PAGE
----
Ask the Architect

Dealing with roof leaks in the winter

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Q. After the last snowstorm, my roof was covered with so much snow that the ceiling was wet in several places and I’ve had to make repairs inside. Unfortunately, I have to keep the buckets on hand because the roofer told me he can’t do the correct repair in this cold weather. Is that true, and what can I do in the meantime?

A. Your roofer is right — not only because he may be concerned about appearances, but also because he probably wants to avoid more damage and to repair the leaks without replacing large areas. The winter season is the worst time to repair roofing material, since the shingles need to be flexible in order to lie down correctly and stay down. They’re too brittle to work with now.

It’s possible to heat them, and I’ve seen this done with some success, but it isn’t advisable, because there are too many weather variables. One interesting problem with putting shingles on in cold weather is that, just like other materials, they expand and contract. So when they’re nailed down, cool and contracted at this time of year, they’ll buckle when warm weather hits.

What can be done in cold weather is that the areas where leaking has been spotted can be heated with a portable heater, and tar paper or roofing felt can be worked under the shingles. Silicone sealants can also be applied around flashing (metal valleys and at side walls). Certain black plastic roofing cements can also be used, although they’re often unsightly. Just remember to make a more complete repair when the weather changes, since none of the quick fixes are long-lasting. All should be applied only according to the label or instructions.

When good weather returns, get up there and remove material, at least around the leak, and properly flash and waterproof the areas with products such as rubbery “water shield” membrane, 30-pound tar paper, roofing tar or silicone, depending on the location of the leaks. Make sure that against walls and along the roof edges, the membrane materials and flashing go up at least 12 inches higher than the roof or rain gutter. That means that on an incline, measure straight up and then horizontally across to the roof to find the distance. This method may cause an argument from the roofer that it isn’t necessary, but it works well. Also, make sure that the flashing going from under the roofing and up a side wall goes behind the sidewall finish shingles or siding, or is tamped correctly into a brick joint.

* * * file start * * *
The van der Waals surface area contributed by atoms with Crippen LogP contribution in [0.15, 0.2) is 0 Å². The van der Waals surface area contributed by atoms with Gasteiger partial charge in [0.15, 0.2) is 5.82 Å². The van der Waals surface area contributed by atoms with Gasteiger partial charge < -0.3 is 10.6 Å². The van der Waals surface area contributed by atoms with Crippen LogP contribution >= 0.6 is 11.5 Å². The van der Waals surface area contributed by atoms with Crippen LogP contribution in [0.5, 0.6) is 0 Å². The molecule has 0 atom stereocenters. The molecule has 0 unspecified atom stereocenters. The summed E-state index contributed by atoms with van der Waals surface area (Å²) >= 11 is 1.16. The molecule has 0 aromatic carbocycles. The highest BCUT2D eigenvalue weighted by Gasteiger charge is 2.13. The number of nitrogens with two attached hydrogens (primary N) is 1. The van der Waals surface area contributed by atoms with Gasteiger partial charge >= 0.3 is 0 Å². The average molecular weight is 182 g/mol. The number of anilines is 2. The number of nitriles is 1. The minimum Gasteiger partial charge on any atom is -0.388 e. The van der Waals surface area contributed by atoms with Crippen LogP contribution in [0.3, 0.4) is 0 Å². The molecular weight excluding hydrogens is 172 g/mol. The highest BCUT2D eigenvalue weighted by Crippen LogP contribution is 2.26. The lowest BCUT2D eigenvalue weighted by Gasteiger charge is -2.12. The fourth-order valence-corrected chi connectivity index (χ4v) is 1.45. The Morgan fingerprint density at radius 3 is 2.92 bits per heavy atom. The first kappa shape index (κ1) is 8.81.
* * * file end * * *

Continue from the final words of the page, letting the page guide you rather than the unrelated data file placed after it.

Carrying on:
Every problem is a little different. Just like the treatment for an ailment, someone must look at your problem to pinpoint the condition and recommend a solution. Often, the damage to saturated interior construction materials is far greater than people imagine because the water spreads in all directions. Expect a larger area to need repair. Good luck.

© 2019 Monte Leeper. Readers are encouraged to send questions to yourhousedr@aol.com, with “Herald question” in the subject line, or to Herald Homes, 2 Endo Blvd., Garden City, NY 11530, Attn: Monte Leeper, architect.